Suddenly, I am self-conscious: will the magenta woman, the bride, notice that the only Chinese family on the block is not there, to celebrate with them? Or was there a reason we weren’t told directly of this event? I imagine the lines of this communication, so vague and so unreliable, broke down just short of us, the Chinese family, the Pakistani family, the Jamaican family on this block. I imagine us clamoring to watch from far away, knowing only in glimpses. The stretch limousine, still a wall. The barrier as glossy as cow’s milk.

We could go out there, I tell my sister.

She asks me why we ever would.

It’s neighborly.

She frowns at this. Do they even remember our names?


Here we go, here we go, here we go, shouts the magenta woman. She reigns as queen of the block. Her hands go up as if to summon her most loyal subjects. Out the door, they all point their phone cameras at the bride, and begin their photoshoots under the harsh sunlight.

In front of the colonial house, between two columns, the bride poses for pictures alone. Then, with her parents. Her older brothers. Altogether, as this gleaming family. At the bottom, all the white neighbors swarm and snap like hunched sharks. They chant their niceties about how the bride is the most beautiful woman in the world.

New Jersey hair, I say, just as suspected. The dress is nice, though. I wonder if I should tell the bride this. I wonder if she’ll look at me, straight in the face, and forget the girl she used to press to the cement, the gravel marks left on my cheek like teeth bites.

Down the narrow street, a mail truck comes. The limousine is blocking the way, the driver yells out, and so the wall rolls away.

I see now. Not everyone is dressed in their Sunday best. There’s the man in salmon colored cargo shorts, others in various colored flip-flops. One of the unliked neighbors has started yelling about something, probably her rightful parking spot, while the magenta woman counters back, venomous, between wide smiles for the camera. My sister comments that they don’t have a proper photographer. The sun bleaches them all out. One of the brothers kicks a carved pumpkin down the front steps, staining a train of white with orange sinew on his sister’s wedding day.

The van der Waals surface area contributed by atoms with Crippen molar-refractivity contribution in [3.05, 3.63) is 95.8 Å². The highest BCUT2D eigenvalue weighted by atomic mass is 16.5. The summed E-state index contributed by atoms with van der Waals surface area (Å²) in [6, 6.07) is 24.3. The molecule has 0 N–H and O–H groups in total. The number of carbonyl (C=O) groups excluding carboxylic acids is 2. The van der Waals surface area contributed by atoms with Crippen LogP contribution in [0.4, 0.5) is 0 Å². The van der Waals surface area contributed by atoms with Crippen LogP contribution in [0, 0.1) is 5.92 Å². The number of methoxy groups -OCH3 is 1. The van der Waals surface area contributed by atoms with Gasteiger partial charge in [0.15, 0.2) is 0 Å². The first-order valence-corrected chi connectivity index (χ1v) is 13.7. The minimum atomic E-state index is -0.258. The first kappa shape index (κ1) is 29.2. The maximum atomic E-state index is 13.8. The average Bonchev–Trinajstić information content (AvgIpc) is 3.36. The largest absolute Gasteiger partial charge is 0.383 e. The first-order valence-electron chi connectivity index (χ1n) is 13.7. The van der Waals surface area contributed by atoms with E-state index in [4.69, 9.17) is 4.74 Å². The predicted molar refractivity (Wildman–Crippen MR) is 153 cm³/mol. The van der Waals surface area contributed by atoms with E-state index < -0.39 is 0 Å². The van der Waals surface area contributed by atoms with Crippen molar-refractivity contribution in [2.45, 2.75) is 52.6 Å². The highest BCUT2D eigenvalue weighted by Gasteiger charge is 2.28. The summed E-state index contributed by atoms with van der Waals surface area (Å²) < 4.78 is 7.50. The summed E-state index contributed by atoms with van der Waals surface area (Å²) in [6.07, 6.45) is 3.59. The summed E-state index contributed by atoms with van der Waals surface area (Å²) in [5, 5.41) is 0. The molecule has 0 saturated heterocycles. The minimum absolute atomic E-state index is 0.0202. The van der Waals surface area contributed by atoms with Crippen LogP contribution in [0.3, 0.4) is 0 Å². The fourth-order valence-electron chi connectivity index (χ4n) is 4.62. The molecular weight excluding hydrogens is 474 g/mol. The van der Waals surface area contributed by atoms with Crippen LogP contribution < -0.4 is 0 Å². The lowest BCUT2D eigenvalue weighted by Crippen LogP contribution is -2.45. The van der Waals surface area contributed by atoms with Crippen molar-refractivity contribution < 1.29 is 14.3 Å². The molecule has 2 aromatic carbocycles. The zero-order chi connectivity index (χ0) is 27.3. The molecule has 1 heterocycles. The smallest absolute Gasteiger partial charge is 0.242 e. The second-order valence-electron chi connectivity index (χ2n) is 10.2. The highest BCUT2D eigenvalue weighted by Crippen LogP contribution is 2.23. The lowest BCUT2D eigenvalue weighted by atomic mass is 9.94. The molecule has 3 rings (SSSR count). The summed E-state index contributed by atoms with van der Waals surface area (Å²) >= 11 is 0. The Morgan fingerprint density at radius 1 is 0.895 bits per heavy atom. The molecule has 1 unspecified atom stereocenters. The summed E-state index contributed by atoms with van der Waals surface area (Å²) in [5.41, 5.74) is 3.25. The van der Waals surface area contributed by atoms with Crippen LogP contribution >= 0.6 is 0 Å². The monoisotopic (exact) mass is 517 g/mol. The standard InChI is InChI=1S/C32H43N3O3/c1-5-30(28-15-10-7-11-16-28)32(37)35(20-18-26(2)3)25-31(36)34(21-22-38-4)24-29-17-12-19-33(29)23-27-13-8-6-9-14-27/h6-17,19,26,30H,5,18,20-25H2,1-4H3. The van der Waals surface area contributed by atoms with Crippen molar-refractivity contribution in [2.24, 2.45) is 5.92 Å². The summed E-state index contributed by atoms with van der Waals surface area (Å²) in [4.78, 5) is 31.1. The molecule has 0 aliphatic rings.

The limousine returns, and the veil is restored. The family leaves for the ceremony, and the neighbors disperse: back to their little hates, back to their slumped shoulders, back to their homes and walls and rooms, where sound seems to travel better than in mine.


Why didn’t you meet me outside? my best friend texts that night. The bride was so beautiful!

I want to ask her if she remembers us as dinosaurs. Our faces covered in dirt and little cuts, the foam of the bride’s flip-flop against our cheeks. But I wonder, now, if my best friend grew into the gleaming sort, the missing piece of her own future suburban family. The kind of person who gets to go to bridal showers, who gets told things firsthand. She will look amazing in white one day, and another day, in magenta. She will dig her grip into the neighbors she will not like, forgetting the time she picked me up from the ground, and how she smiled because we avoided extinction that day. She won’t call about her daughter. She might even forget to text.

Next time, I type back. I draw my own borderline. I say nice things, just to say them, if only to echo back the distant sound.

Justine Teu headshot

Justine Teu is a Brooklyn-based writer pursuing her M.F.A. in fiction at The New School. She has most recently been published in Pigeon Pages, Reckoning, and Menacing Hedge. Additionally, she is a first reader over at khōréō. Her work has received recognition from the Mendocino Writer’s Conference and the Kenyon Review Writer’s Workshop. To reach her, you can find her at and @justinecteu on Twitter.